Victoria Falls Gorge Swing
The TV Version: On the first adventure—ever!—on The Amazing Race, teams flew to Victoria Falls in Zambia, where they ran along the Knife Edge Bridge before “gorge swinging” down Batoka Gorge—or “Batoka George” as round-one losers Matt and Ana would repeatedly term it.
The Live Version: Abseil Zambia provides the “gorge swing”—a terrifying free fall that mellows into a gentle pendulum swing. A full day of activities ($115) includes unlimited gorge swings and rappels—as well as “rap jumping,” which involves a harnessed run directly down the cliff face, and “high wiring,” a face-first swoon across the top of the gorge, suspended from a 400-foot wire.
Jet Boating Niagara Falls
The TV Version: One of the comparatively low-key adventures from the family-friendly eighth season, racers got soaked aboard a jet boat tour through Niagara Gorge.
The Live Version: The show’s family-centric edition, with a largely made-in-the-USA itinerary, left viewers dismayed and even its racers disappointed. But it did highlight a number of adventures suitable to those traveling with kids, like these hour-long jet boat tours into Niagara Gorge and down Devils Hole Rapids. Kids ages six and up are welcome, provided they won’t mind getting wet; covered boats cater to those as young as four and promise everybody stays dry. Go with Whirlpool WetJet Tours; boats depart from three locations—Lewiston, NY, and two spots in Ontario—through mid-October. Per-person rates are $56 for adults and $47 for children under 13.
Racing Up Mexico’s Pyramids
The TV Version: The second episode of TAR 2 kicked off with a crowded race to the top of the Pyramid of the Sun in Teotihuacán, where contestants learned that their next task would be a somewhat less exciting 1,000-mile bus trip.
The Live Version: Teotihuacán, a UNESCO World Heritage Site 25 miles northeast of Mexico City, offers more than the featured pyramid. Once one of the world’s largest cities, this pre-Columbian site offers traces of an ancient order, including a street system laid out in a grid, with an “Avenue of the Dead” that’s lined with ceremonial platforms and palaces.
Climbing Alaska’s Matanuska Glacier
The TV Version: In the penultimate episode of the debut season, the two teams still in contention—the Guidos lagging tragically behind—ice-climb Matanuska Glacier.
The Live Version: The trip begins with a two-hour drive, northeast from downtown Anchorage up Glenn Highway. Before hitting the glacier at Mile 102, this national scenic byway passes beneath the Chugach Mountains and near the Knik Glacier. Once they reach the 24-mile-long, four-mile-wide ice river, newbies can practice ice-climbing basics with MICA Guides ($130 per person, with a two-person minimum, or $200 for one)—with the option of advanced sessions ($250 per person) exploring the vertical ice walls and teaching crevasse rescue.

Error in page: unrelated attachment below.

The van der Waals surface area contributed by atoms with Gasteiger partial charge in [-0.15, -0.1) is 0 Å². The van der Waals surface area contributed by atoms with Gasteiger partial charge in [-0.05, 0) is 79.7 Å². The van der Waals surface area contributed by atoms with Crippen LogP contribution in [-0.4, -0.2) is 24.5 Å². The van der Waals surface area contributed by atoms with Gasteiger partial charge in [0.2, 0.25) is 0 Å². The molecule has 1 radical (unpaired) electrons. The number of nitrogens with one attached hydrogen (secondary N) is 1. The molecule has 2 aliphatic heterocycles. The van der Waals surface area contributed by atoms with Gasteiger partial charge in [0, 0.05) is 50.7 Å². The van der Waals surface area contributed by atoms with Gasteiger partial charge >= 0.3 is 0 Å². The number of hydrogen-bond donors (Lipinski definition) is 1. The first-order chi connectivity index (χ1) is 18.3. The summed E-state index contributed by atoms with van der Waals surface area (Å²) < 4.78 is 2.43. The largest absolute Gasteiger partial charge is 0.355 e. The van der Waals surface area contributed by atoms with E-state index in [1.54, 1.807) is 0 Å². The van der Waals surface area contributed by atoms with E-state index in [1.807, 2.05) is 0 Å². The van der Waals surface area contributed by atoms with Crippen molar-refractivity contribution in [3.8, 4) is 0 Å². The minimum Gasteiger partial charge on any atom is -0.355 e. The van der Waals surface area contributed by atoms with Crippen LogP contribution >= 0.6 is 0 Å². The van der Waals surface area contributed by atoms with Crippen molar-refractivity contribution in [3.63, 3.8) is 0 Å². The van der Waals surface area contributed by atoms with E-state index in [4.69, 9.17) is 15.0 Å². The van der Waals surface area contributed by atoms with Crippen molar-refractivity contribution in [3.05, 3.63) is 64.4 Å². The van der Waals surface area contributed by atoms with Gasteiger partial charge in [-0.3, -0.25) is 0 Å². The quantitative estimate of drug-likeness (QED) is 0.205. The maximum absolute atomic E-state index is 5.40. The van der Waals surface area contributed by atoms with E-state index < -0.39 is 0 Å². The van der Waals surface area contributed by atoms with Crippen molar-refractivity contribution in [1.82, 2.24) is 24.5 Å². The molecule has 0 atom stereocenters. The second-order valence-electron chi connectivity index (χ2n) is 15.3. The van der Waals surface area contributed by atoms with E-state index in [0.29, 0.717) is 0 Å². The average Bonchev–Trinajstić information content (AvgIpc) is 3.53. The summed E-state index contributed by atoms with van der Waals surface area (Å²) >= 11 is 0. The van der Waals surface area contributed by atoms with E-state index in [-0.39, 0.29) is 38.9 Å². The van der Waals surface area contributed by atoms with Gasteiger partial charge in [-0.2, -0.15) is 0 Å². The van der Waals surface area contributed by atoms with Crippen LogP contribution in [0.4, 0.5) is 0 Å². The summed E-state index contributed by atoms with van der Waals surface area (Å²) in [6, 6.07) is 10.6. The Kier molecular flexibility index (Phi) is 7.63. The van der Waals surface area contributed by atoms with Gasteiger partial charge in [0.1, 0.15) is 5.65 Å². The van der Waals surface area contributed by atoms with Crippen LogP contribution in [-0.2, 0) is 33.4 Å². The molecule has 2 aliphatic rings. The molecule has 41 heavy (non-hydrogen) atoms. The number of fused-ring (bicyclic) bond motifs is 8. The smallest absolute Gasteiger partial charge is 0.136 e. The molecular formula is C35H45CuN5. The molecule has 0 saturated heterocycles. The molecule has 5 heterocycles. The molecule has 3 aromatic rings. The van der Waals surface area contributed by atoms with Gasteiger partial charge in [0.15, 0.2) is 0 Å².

Cote d’Azur, France: Rappelling
The TV Version: After a night in Marseille, Season 4 teams drove to the “Gorges du Blavet” and then faced the option of descending either by 250-foot rappel or by foot.
The Live Version: The red porphyry walls of the Blavet gorges are within an easy drive from the Cote d’Azur. Local outfitters can arrange speedy rappels into the gorge, but the slower option may be the better one: The GR51 snakes its way through the area (roughly from Menton, on the Monaco border, to Marseille) as it trails above—and occasionally within sight of—the Riviera.
New Zealand Caving
The TV Version: After (literally) rubbing noses with Maori warrior/performers at the Maori Arts & Crafts Institute in Season 2, teams made a “potentially frightening 350-foot descent” into the Lost World Cave—the world’s highest free rappel.
The Live Version: Waitomo Adventures offers four- and seven-hour tours of the Lost World, on New Zealand’s North Island—standard equipment includes the same blue jumpsuit and mud boots featured on the show. The four-hour version begins with the 30-minute abseil into the cave; the longer version includes the rappel plus a subterranean lunch, followed by a combination swim/climb/walk back to the surface.
Driving the Atacama Desert, Chile
The TV Version: On the all-star edition, teams were awed by the otherworldly landscape of the Atacama Desert in Chile, from the Valley of the Moon to the Valley of the Dead.
The Live Version: The Valley of the Moon is just one of the attractions in northern Chile’s Atacama Desert: Chaxa Lagoon, 35 miles south of access-town San Pedro de Atacama, is home to a riot of flamingoes, while the titular features at El Tatio Geyser Field draw visitors for early-morning displays. Staff at San Pedro de Atacama’s Awasi hotel, a collection of eight stylish cottages, can arrange guided tours; the $1,000 two-night program provides suite accommodations and private desert outings.\